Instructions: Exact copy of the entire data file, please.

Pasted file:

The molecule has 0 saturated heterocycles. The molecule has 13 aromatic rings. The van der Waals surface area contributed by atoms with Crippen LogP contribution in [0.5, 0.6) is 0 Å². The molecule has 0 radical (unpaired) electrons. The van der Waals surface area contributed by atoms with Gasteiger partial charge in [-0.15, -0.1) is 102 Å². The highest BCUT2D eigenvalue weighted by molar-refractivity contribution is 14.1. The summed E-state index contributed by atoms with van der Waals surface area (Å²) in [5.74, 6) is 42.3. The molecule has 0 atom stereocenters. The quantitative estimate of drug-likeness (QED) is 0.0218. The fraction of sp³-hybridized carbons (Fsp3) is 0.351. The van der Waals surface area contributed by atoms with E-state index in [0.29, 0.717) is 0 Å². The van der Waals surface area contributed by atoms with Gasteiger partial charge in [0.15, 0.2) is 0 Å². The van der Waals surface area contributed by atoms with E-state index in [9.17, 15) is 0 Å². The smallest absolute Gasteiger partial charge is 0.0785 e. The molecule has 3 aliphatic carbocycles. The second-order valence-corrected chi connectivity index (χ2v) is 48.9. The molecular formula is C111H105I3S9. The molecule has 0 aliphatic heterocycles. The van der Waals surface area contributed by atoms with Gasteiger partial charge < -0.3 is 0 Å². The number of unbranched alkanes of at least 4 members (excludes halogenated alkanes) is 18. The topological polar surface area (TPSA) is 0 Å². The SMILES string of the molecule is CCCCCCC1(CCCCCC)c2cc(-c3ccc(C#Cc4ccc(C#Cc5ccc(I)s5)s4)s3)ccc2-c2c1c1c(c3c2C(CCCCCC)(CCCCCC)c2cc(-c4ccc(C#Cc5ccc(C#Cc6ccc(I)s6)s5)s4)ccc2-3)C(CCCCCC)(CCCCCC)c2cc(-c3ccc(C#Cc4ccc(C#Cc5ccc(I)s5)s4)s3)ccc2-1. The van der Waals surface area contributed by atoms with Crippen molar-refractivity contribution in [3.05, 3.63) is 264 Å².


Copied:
The molecule has 0 saturated heterocycles. The molecule has 13 aromatic rings. The van der Waals surface area contributed by atoms with Crippen LogP contribution in [0.5, 0.6) is 0 Å². The molecule has 0 radical (unpaired) electrons. The van der Waals surface area contributed by atoms with Gasteiger partial charge in [-0.15, -0.1) is 102 Å². The highest BCUT2D eigenvalue weighted by molar-refractivity contribution is 14.1. The summed E-state index contributed by atoms with van der Waals surface area (Å²) in [5.74, 6) is 42.3. The molecule has 0 atom stereocenters. The quantitative estimate of drug-likeness (QED) is 0.0218. The fraction of sp³-hybridized carbons (Fsp3) is 0.351. The van der Waals surface area contributed by atoms with E-state index in [0.29, 0.717) is 0 Å². The van der Waals surface area contributed by atoms with Gasteiger partial charge in [0.15, 0.2) is 0 Å². The van der Waals surface area contributed by atoms with E-state index in [9.17, 15) is 0 Å². The smallest absolute Gasteiger partial charge is 0.0785 e. The molecule has 3 aliphatic carbocycles. The second-order valence-corrected chi connectivity index (χ2v) is 48.9. The molecular formula is C111H105I3S9. The molecule has 0 aliphatic heterocycles. The van der Waals surface area contributed by atoms with Gasteiger partial charge < -0.3 is 0 Å². The number of unbranched alkanes of at least 4 members (excludes halogenated alkanes) is 18. The topological polar surface area (TPSA) is 0 Å². The SMILES string of the molecule is CCCCCCC1(CCCCCC)c2cc(-c3ccc(C#Cc4ccc(C#Cc5ccc(I)s5)s4)s3)ccc2-c2c1c1c(c3c2C(CCCCCC)(CCCCCC)c2cc(-c4ccc(C#Cc5ccc(C#Cc6ccc(I)s6)s5)s4)ccc2-3)C(CCCCCC)(CCCCCC)c2cc(-c3ccc(C#Cc4ccc(C#Cc5ccc(I)s5)s4)s3)ccc2-1. The van der Waals surface area contributed by atoms with Crippen molar-refractivity contribution in [3.05, 3.63) is 264 Å².